by Tanya Ruckstuhl-Valenti LICSW, MSW
Our society has a whole mountain range of mixed messages about self care and self indulgence. Ask people what they do to take care of themselves and their answers will range from the appalling “nothing” to “shopping till I drop” to “drinking until I pass out” to the more benign but still problematic “watch TV every night until I fall asleep.”
Quick! What’s the difference between self-care and self-indulgence? Give up? Here’s my take: Self-care includes the activities and experiences which meet our deepest emotional needs (i.e.: to be safe, physically healthy, loved, nourished, taken care of and to experience novelty) and paradoxically (here’s the important part) by engaging in them we increase our ability to be present for and attentive to others.
In contrast, self indulgence robs our ability to be present and attentive to others by occupying and consuming our time, our mental focus, our finances, our serenity and our health. All addictions fall into this category.
Viewed through this lens it is the consequences of the activity which allow us to assess if we are engaging in self care or self indulgence.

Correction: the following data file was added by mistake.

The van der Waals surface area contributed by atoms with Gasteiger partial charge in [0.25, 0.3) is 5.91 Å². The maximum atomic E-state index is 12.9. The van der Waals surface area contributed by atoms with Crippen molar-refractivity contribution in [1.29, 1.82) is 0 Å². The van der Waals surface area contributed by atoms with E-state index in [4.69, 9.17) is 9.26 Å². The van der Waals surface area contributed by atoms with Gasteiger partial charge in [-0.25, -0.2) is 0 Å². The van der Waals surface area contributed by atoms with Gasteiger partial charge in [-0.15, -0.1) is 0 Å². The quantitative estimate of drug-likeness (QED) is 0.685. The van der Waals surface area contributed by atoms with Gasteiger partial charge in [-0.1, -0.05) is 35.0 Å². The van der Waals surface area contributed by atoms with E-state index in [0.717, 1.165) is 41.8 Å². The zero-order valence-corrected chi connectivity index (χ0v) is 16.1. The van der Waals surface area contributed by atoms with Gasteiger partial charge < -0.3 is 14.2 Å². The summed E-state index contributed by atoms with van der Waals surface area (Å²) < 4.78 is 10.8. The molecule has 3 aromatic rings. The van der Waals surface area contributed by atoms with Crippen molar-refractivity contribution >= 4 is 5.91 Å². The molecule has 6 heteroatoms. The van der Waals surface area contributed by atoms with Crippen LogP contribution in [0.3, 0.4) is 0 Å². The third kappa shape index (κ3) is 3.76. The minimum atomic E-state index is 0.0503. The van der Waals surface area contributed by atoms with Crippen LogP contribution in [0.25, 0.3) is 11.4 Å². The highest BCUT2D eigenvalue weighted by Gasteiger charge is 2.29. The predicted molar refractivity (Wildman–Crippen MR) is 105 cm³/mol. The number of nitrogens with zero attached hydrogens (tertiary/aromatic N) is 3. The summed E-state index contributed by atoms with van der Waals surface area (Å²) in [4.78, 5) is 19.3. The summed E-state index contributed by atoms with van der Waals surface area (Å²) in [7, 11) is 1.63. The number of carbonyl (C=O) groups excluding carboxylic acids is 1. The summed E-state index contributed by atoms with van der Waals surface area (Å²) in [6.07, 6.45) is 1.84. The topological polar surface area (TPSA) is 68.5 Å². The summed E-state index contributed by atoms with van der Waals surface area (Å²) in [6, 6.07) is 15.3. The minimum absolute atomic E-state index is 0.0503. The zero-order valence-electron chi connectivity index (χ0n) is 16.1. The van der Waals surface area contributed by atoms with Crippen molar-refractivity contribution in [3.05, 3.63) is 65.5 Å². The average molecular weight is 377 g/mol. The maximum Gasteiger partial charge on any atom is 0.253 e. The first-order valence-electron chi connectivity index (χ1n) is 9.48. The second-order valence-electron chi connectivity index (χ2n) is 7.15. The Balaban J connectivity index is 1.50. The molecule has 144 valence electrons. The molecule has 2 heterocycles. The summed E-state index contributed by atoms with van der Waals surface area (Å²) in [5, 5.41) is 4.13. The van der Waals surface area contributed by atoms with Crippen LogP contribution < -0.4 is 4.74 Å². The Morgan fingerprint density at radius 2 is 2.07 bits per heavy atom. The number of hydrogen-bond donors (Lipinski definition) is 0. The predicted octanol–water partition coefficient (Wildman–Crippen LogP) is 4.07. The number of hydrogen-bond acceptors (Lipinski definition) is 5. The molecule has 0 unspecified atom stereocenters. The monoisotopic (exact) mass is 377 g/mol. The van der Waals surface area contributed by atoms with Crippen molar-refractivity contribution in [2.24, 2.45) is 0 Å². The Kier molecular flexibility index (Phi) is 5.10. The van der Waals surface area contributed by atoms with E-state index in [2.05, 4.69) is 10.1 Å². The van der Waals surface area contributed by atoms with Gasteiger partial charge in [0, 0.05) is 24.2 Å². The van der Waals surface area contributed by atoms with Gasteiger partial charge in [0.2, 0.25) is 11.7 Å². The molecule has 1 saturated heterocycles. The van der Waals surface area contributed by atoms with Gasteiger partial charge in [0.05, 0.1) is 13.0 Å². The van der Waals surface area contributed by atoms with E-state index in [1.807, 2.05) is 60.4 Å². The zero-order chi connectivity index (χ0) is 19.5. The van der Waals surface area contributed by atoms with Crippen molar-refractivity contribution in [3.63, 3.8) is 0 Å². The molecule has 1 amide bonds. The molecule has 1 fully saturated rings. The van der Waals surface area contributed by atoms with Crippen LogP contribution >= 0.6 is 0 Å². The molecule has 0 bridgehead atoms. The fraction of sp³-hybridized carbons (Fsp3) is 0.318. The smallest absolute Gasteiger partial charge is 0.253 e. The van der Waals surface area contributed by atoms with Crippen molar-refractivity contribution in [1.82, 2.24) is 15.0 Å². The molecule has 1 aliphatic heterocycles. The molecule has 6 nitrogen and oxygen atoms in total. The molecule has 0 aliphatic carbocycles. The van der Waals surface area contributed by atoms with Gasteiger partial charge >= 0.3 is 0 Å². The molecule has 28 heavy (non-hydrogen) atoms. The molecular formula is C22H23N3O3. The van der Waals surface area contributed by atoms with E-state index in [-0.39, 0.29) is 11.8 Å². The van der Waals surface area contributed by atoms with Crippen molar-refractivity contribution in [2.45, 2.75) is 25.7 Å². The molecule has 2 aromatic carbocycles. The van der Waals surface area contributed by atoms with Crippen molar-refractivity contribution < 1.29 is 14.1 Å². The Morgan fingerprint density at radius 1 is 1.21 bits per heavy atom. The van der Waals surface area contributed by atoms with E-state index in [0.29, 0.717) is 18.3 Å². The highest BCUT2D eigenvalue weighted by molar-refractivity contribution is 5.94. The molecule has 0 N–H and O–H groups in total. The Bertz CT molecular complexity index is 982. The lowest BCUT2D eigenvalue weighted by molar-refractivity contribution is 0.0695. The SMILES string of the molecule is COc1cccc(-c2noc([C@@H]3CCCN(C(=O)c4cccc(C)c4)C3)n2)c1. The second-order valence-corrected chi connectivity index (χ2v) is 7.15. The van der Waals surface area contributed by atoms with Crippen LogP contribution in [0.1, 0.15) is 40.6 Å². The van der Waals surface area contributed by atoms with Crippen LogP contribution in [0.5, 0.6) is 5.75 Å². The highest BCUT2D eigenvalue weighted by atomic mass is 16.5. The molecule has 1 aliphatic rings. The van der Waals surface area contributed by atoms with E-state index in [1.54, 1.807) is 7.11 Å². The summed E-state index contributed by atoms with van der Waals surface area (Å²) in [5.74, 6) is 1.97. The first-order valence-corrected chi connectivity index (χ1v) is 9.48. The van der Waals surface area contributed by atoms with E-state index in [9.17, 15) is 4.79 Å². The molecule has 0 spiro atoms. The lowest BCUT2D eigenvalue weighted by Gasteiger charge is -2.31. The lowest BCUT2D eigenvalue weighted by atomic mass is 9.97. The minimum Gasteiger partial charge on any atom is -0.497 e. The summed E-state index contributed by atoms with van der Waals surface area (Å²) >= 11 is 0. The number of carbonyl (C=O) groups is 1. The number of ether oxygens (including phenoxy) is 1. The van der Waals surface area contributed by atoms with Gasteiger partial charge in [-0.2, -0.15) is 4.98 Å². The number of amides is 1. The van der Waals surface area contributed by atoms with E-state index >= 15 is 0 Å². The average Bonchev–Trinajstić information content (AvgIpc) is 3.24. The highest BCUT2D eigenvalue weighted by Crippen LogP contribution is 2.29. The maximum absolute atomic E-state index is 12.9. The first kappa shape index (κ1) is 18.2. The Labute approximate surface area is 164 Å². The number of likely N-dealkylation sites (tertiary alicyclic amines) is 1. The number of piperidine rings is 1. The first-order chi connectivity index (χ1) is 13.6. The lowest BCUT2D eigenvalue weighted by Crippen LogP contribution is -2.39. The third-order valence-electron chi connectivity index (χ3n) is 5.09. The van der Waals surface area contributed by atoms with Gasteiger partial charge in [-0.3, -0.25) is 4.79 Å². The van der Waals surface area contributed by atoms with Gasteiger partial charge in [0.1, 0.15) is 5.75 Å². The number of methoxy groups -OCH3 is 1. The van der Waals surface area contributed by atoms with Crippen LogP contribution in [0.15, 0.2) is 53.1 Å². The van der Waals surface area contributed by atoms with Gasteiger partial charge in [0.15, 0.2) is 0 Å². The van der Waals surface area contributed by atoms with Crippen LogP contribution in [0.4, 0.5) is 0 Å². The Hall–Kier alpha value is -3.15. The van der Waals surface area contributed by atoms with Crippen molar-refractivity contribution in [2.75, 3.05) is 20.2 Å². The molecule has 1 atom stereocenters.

Let’s take exercise as an example. Some people love it, some people hate it, but we all need our fair share of it to be healthy. A moderate amount of exercise (30 to 60 minutes of cardio per day, 3 to 6 days per week) promotes strength, endurance, energy and boosts serotonin and dopamine in the brain. This amount of exercise provides a physical release, decreases stress, leads to increased productivity and focus, and thus this level is good self care.
On the other hand indulging in couch potato behavior is self indulgence, because it decreases our physical and emotional well being and thus our ability to give of ourselves to others (not to mention setting us up to require the kinds of preventable medical care that take us away from work and drives up the cost of everyone’s medical insurance).
But wait! On the opposite end of the exercise spectrum, turning into an aerobics-aholic is also self indulgent, because spending our lives at the gym robs us of time with our family and friends, (not to mention setting us up to require the kinds of preventable medical care which take us away from work and drives up the cost of everyone’s medical insurance).
I speak from personal experience here: in my early twenties I did step-aerobics so obsessively I developed bursitis in both of my knees, a searing pain, but still managed to ignore my doctor’s advice to lay off the high impact for six weeks. Instead I kept right on rock-stepping my stubborn way. As a result I wound up limping around like Frankenstein for several months and to this day when I am stressed out my right knee swells up like a balloon and feels like it’s had an unfriendly encounter with a sledge hammer.
If we don’t pay attention to the out-of-balance alarm clock when it starts to ring, the noise gets louder and louder.
One last idea: If the key to distinguishing self care from self indulgence is outcome, one of the surest ways to create a positive outcome is practicing moderation.